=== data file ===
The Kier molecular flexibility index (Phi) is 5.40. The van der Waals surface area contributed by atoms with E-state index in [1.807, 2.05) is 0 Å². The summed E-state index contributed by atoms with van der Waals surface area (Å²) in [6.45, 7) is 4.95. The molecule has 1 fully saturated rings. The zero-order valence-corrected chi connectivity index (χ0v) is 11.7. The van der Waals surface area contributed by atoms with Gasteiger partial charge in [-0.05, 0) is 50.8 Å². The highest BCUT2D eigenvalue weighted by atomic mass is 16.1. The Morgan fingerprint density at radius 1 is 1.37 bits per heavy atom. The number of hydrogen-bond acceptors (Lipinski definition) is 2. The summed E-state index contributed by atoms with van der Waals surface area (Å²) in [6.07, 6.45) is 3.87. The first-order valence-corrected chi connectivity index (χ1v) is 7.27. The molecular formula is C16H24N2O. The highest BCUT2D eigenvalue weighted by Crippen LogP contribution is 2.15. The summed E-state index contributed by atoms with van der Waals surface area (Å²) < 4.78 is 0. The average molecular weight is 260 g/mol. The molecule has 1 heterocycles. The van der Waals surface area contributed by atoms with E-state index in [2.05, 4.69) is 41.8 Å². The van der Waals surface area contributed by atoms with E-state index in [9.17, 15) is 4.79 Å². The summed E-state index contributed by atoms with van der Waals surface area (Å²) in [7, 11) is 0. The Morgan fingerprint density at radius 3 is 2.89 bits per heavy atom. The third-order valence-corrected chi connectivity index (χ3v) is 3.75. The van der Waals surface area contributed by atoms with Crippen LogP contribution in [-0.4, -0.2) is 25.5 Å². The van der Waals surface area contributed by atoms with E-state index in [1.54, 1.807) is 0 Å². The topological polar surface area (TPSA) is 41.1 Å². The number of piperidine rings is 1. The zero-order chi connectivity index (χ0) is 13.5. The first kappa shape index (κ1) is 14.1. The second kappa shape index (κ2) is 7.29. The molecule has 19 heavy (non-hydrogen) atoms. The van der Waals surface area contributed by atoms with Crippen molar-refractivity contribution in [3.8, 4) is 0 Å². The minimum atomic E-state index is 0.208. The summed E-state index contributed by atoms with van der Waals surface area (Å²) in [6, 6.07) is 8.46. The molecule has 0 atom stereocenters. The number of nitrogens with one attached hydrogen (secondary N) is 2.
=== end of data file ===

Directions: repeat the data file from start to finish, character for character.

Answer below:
The Kier molecular flexibility index (Phi) is 5.40. The van der Waals surface area contributed by atoms with E-state index in [1.807, 2.05) is 0 Å². The summed E-state index contributed by atoms with van der Waals surface area (Å²) in [6.45, 7) is 4.95. The molecule has 1 fully saturated rings. The zero-order valence-corrected chi connectivity index (χ0v) is 11.7. The van der Waals surface area contributed by atoms with Gasteiger partial charge in [-0.05, 0) is 50.8 Å². The highest BCUT2D eigenvalue weighted by atomic mass is 16.1. The Morgan fingerprint density at radius 1 is 1.37 bits per heavy atom. The number of hydrogen-bond acceptors (Lipinski definition) is 2. The summed E-state index contributed by atoms with van der Waals surface area (Å²) in [6.07, 6.45) is 3.87. The first-order valence-corrected chi connectivity index (χ1v) is 7.27. The molecular formula is C16H24N2O. The highest BCUT2D eigenvalue weighted by Crippen LogP contribution is 2.15. The summed E-state index contributed by atoms with van der Waals surface area (Å²) < 4.78 is 0. The average molecular weight is 260 g/mol. The molecule has 1 heterocycles. The van der Waals surface area contributed by atoms with E-state index in [2.05, 4.69) is 41.8 Å². The van der Waals surface area contributed by atoms with E-state index in [9.17, 15) is 4.79 Å². The summed E-state index contributed by atoms with van der Waals surface area (Å²) in [7, 11) is 0. The Morgan fingerprint density at radius 3 is 2.89 bits per heavy atom. The third-order valence-corrected chi connectivity index (χ3v) is 3.75. The van der Waals surface area contributed by atoms with Crippen LogP contribution in [-0.4, -0.2) is 25.5 Å². The van der Waals surface area contributed by atoms with E-state index in [1.54, 1.807) is 0 Å². The topological polar surface area (TPSA) is 41.1 Å². The number of piperidine rings is 1. The zero-order chi connectivity index (χ0) is 13.5. The first kappa shape index (κ1) is 14.1. The second kappa shape index (κ2) is 7.29. The molecule has 19 heavy (non-hydrogen) atoms. The van der Waals surface area contributed by atoms with Crippen molar-refractivity contribution in [3.8, 4) is 0 Å². The minimum atomic E-state index is 0.208. The summed E-state index contributed by atoms with van der Waals surface area (Å²) in [6, 6.07) is 8.46. The molecule has 0 atom stereocenters. The number of nitrogens with one attached hydrogen (secondary N) is 2.